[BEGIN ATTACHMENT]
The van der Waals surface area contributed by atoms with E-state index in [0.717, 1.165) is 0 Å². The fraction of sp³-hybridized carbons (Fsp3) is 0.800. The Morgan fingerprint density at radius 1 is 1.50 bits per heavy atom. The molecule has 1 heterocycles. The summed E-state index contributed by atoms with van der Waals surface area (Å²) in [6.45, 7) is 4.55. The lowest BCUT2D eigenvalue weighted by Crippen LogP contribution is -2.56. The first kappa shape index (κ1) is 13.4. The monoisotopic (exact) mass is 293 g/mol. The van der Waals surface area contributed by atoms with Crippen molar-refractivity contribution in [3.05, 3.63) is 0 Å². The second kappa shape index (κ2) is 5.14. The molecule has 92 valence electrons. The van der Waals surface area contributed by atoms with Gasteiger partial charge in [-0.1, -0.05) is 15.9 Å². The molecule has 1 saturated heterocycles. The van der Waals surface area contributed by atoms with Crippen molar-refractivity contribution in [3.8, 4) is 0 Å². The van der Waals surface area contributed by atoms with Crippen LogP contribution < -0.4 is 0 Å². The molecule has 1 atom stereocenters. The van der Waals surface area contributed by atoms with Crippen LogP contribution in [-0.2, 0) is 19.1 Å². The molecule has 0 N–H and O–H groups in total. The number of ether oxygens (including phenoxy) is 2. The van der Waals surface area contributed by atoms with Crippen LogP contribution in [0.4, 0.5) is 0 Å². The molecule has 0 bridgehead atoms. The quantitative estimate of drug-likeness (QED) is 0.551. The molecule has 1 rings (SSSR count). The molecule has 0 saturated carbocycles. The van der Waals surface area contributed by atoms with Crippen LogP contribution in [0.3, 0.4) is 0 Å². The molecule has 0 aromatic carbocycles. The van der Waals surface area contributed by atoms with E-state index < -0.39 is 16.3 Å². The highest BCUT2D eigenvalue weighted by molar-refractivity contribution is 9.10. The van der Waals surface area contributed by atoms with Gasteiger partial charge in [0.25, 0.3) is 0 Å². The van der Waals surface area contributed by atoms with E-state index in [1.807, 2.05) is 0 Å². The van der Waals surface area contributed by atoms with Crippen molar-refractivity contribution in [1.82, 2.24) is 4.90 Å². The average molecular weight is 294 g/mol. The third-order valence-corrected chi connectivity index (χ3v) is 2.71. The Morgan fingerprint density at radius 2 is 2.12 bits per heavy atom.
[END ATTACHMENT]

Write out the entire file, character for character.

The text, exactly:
The van der Waals surface area contributed by atoms with E-state index in [0.717, 1.165) is 0 Å². The fraction of sp³-hybridized carbons (Fsp3) is 0.800. The Morgan fingerprint density at radius 1 is 1.50 bits per heavy atom. The molecule has 1 heterocycles. The summed E-state index contributed by atoms with van der Waals surface area (Å²) in [6.45, 7) is 4.55. The lowest BCUT2D eigenvalue weighted by Crippen LogP contribution is -2.56. The first kappa shape index (κ1) is 13.4. The monoisotopic (exact) mass is 293 g/mol. The van der Waals surface area contributed by atoms with Crippen molar-refractivity contribution in [3.05, 3.63) is 0 Å². The second kappa shape index (κ2) is 5.14. The molecule has 92 valence electrons. The van der Waals surface area contributed by atoms with Gasteiger partial charge in [-0.1, -0.05) is 15.9 Å². The molecule has 1 saturated heterocycles. The van der Waals surface area contributed by atoms with Crippen molar-refractivity contribution in [3.8, 4) is 0 Å². The van der Waals surface area contributed by atoms with Crippen LogP contribution < -0.4 is 0 Å². The molecule has 1 atom stereocenters. The van der Waals surface area contributed by atoms with Crippen LogP contribution in [-0.2, 0) is 19.1 Å². The molecule has 0 N–H and O–H groups in total. The number of ether oxygens (including phenoxy) is 2. The van der Waals surface area contributed by atoms with Crippen LogP contribution in [0.4, 0.5) is 0 Å². The molecule has 0 bridgehead atoms. The quantitative estimate of drug-likeness (QED) is 0.551. The molecule has 1 rings (SSSR count). The molecule has 0 saturated carbocycles. The van der Waals surface area contributed by atoms with Crippen LogP contribution in [0.3, 0.4) is 0 Å². The molecule has 0 aromatic carbocycles. The van der Waals surface area contributed by atoms with E-state index < -0.39 is 16.3 Å². The highest BCUT2D eigenvalue weighted by molar-refractivity contribution is 9.10. The van der Waals surface area contributed by atoms with Gasteiger partial charge in [0.25, 0.3) is 0 Å². The van der Waals surface area contributed by atoms with E-state index in [1.807, 2.05) is 0 Å². The van der Waals surface area contributed by atoms with Crippen molar-refractivity contribution in [1.82, 2.24) is 4.90 Å². The average molecular weight is 294 g/mol. The third-order valence-corrected chi connectivity index (χ3v) is 2.71. The Morgan fingerprint density at radius 2 is 2.12 bits per heavy atom.